Prachov Rocks and its surroundings is a place rich with history. The first settlement can be dated to ancient times. Evidence of early Bronze age settlement can be found on a plateau called Starý Hrádek. A village was set up at this place at the time and that is where findings of bronze buckles come from. Traces of Celtic settlement can be found here as well.
A vast fortification system of the rock town dates from the time when the Slavs settled in the rocks. The whole area was enclosed by a system of bulwarks. There is evidence of fire in some places, which attest to conquering the rock settlement. The fire can be dated to the 10th century, judging by the ceramics found. This was the period when the Přemyslid dynasty was consolidating their position in the Czech lands.
The Prachov Rocks became a part of Veliš dominion when the regal Castle Veliš was founded on a near basalt hill. The castle didn’t remain a property of the ruler for too long. The Vitkovec dynasty gained the castle in 1277 as a compensation for castle Hluboká, which had been previously confiscated. Afterwards the castle belonged to the Vartnebergs, briefly even to the king Jiří of Poděbrady, Oldřich of Rožmberk, the Trčkas of Lípa, etc. At the beginning of 17th century, Albrecht Eusebius of Wallenstein obtained the castle. Wallenstein made Jičín into the seat of this dominion. Records show that the Rocks were divided into two villages at the time - po Zadní and Přední Moravsko. The village Prachov itself had not existed yet, and in its place stood a village called Valy, named after remnants of ancient fortification.
After Wallenstein was assassinated in 1634 in Cheb, the Veliš dominion went into the ownership of Earl Schlik. Thus, the Veliš dominion became part of the property of this distinguished dynasty.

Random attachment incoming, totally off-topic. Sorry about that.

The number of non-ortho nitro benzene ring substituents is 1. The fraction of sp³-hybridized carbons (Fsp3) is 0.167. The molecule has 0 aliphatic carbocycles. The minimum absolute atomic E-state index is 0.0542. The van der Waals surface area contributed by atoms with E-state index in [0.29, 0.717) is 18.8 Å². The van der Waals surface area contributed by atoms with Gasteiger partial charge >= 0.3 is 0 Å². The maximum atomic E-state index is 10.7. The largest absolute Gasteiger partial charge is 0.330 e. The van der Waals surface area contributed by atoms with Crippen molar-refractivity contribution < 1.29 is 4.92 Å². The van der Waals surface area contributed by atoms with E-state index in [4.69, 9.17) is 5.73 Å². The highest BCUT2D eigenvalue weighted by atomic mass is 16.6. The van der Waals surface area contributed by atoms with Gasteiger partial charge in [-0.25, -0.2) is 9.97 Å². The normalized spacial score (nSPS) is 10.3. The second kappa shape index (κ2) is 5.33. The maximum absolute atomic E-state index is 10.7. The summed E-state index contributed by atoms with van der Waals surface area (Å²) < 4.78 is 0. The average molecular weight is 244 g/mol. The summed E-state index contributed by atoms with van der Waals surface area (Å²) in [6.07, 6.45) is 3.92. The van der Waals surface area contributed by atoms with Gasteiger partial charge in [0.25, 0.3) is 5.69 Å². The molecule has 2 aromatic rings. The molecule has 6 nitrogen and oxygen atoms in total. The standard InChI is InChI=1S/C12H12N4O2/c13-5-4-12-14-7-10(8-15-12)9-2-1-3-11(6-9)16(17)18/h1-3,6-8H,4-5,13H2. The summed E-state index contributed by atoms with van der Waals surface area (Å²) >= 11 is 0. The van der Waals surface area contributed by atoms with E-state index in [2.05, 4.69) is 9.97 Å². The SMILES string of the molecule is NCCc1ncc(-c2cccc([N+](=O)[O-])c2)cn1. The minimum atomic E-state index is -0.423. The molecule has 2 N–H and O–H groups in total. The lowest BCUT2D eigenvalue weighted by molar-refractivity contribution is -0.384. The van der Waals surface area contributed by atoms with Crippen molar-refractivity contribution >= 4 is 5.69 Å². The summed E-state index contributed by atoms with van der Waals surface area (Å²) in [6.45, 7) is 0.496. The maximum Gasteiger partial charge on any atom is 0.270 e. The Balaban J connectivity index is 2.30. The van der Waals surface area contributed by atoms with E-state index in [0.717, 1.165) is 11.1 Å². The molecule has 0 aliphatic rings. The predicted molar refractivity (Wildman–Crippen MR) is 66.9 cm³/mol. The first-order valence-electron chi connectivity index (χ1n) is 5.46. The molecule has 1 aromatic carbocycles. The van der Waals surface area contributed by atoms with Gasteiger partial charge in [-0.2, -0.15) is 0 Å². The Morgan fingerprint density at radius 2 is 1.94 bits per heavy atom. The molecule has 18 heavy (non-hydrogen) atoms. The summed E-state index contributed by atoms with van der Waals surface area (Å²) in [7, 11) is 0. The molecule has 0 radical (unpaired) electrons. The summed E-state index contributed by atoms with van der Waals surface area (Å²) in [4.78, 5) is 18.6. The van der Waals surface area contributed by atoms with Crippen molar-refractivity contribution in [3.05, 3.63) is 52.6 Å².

The Schliks were originally a burgher family coming from Cheb. They reached their aristocratic standing in 1437, when Sigismund the Holy Roman Emperor, and later Albert II of Germany, raised Kaspar Schlik, a chancelor of Sigismund, to lordly status.
The dynasty increased in wealth in following generations when silver was found in their dominion of Jáchymov. The Schliks founded a mint in Jáchymov and minted their own coins called joachimsthaler - jáchymov tolar.
Financial difficulties of the Habsburgs, namely of Ferdinand I, led the ruler to restrict the influence of the Schliks after a military action in 1534 to only minting coins. In 1545, the Schliks were further limited by giving up their right to mine for silver to the ruler. Thus, they got into opposition against the Habsburgs, which consequently led to leading the uprising of Bohemian estates in 1620.
After losing the battle of White Mountain in 1620, Jáchym Ondřej Schlik, as one of the leaders of the uprising, was executed in 1621 as the first of 27 Bohemian lords.
Jindřich Schlik, his cousin and a colonel, led a regiment of Moravians. The victorious side captured Jindřich Schlik, but unlike his cousin, he was offered a post with the imperial court due to his being a professional soldier. However, the condition was that he had to cease his support of protestants. Jindřich Schlik converted to Catholicism, and was raised to a general and president of the dvorská válečná rada. He recieved the Veliš domnion as salary in 1637.
The Prachov Rocks were also part of fortification of Austrian armies in 1866. A crucial battle was supposed to take place here. The Prussian army moved forward much quicker than the Austrian side expected. On the 29th June 1866, the first clashes took place. However, the Austrian leaders were completely disoriented and unprepared. After a few hours of fighting, the Austrian leaders gave the order to withdraw. Unfortunately, not all units got the information. A part of the army withdrew and the rest was obliterated in lost and futilely defended fortifications.
Commemoration of these unfortunate events can still be found in local names – a pond Vražda - Murder, a field Na zabitých – on the killed, and by memorials in Prachově, Horní Lochov, Jinolice, Kněžnice and other places.